We are given the task of determining if the mouse's position is on the right or left side of the screen. (The screen is 400 px wide, and the position is stored in a variable called mouseX).

This can easily be done with the following code:

if(mouseX < 200){
  console.log("I'm on the left!")
} else {
  console.log("I'm on the right!")

Now how would we solve it using machine learning?

Look at the following image:

We create a dataset where we assign a label to various numbers depending if they are part of the right or left side of the screen. This dataset is then used as input for training an ML algorithm which will produce a model that can predict where the mouse position is based on the data it received.

This is just an instructive example (you don’t want to use ML to solve this problem) but hopefully, you get a clear view of the basics of how ML works.

Note: To be more precise this is an example of supervised learning in ML. In supervised learning, the algorithm learns to predict a target variable based on labeled examples provided in a training dataset, while in unsupervised learning, the algorithm learns to identify patterns or structure in a dataset without explicit labeling. 

Understanding Handsfree.js

Handsfree.js is an open-source JavaScript library that helps to add face, hand, and pose tracking to our front-end projects, using pre-trained models provided by Tensorflow.js.

A pre-trained model is a machine learning model that has been trained on a large dataset and saved, so that it can be reused for a different task or application.

The purpose of this library is to give users a more friendly and beginner approach to machine learning models and their data. 

For the hands model, we can easily access hand landmarks, pinching states, and gestures in the object.

Before we continue, let’s talk about p5.js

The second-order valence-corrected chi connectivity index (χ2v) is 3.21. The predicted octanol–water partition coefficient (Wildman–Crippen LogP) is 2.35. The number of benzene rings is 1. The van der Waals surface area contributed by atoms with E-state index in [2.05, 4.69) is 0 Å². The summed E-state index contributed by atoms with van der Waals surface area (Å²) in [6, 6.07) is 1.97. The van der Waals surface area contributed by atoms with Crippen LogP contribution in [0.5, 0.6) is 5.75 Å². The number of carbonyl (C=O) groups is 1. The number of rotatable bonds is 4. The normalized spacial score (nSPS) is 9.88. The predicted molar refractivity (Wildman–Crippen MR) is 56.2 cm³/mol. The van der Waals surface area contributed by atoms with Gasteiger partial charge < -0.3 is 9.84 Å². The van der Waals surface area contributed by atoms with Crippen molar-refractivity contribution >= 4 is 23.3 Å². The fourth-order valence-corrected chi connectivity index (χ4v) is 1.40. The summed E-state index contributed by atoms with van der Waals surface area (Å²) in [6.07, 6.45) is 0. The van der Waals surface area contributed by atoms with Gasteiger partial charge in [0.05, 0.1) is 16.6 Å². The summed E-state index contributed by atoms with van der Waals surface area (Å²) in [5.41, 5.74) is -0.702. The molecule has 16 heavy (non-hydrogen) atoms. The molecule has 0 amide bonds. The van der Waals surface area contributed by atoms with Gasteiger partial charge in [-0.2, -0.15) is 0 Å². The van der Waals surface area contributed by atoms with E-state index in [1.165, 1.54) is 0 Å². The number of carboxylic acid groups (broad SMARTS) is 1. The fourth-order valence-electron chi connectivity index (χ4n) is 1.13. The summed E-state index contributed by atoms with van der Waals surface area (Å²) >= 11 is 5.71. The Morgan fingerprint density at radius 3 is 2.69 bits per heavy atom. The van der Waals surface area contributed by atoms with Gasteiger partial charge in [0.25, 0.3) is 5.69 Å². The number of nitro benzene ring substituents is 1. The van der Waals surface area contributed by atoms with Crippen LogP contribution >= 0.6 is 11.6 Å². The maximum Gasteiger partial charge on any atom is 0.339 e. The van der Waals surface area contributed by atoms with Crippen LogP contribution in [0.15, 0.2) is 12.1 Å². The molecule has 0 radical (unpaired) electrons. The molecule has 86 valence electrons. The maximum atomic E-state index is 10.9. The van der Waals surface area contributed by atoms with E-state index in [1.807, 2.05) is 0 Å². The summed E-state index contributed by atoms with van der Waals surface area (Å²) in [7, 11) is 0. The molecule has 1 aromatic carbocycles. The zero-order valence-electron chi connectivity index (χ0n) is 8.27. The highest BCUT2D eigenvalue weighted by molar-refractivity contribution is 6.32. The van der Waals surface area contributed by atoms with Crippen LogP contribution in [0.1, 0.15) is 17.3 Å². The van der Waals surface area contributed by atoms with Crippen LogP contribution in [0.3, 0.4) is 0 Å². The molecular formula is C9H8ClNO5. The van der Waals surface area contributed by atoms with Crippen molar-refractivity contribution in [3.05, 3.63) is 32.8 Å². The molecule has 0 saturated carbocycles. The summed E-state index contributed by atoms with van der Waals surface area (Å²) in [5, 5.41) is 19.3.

It’s time to talk about another handy JavaScript library called p5.js. You may be asking, why? Well, don’t forget that the purpose of this project is to build a virtual camera where we can show different images on the screen depending on the gesture that our hand is making.

We need a way to keep updating the data in the model inside an “infinite loop” so that it is always reading our gestures in the camera. That way we will always get a prediction that will change as soon as we make a new gesture. Once we get the prediction, we must draw an image on the screen accordingly. 

This is exactly what p5.js is used for. It is a library that gives us a full set of drawing functionality for our project in order to create powerful animations. 

Every p5.js project needs these two functions to work:

  • setup(): this function is where you define the size of the canvas where your project will show and initialize the variables and settings that you want to use.
  • draw(): this one is really important to understand. The draw function is an infinite loop that runs at 30fps. This is how we can update variables and start animating things on the screen. 

We’ll see how to use these functions in the next steps when we start coding our project.

The architecture of our project

Coding time: Implementing Handsfree.js with p5.js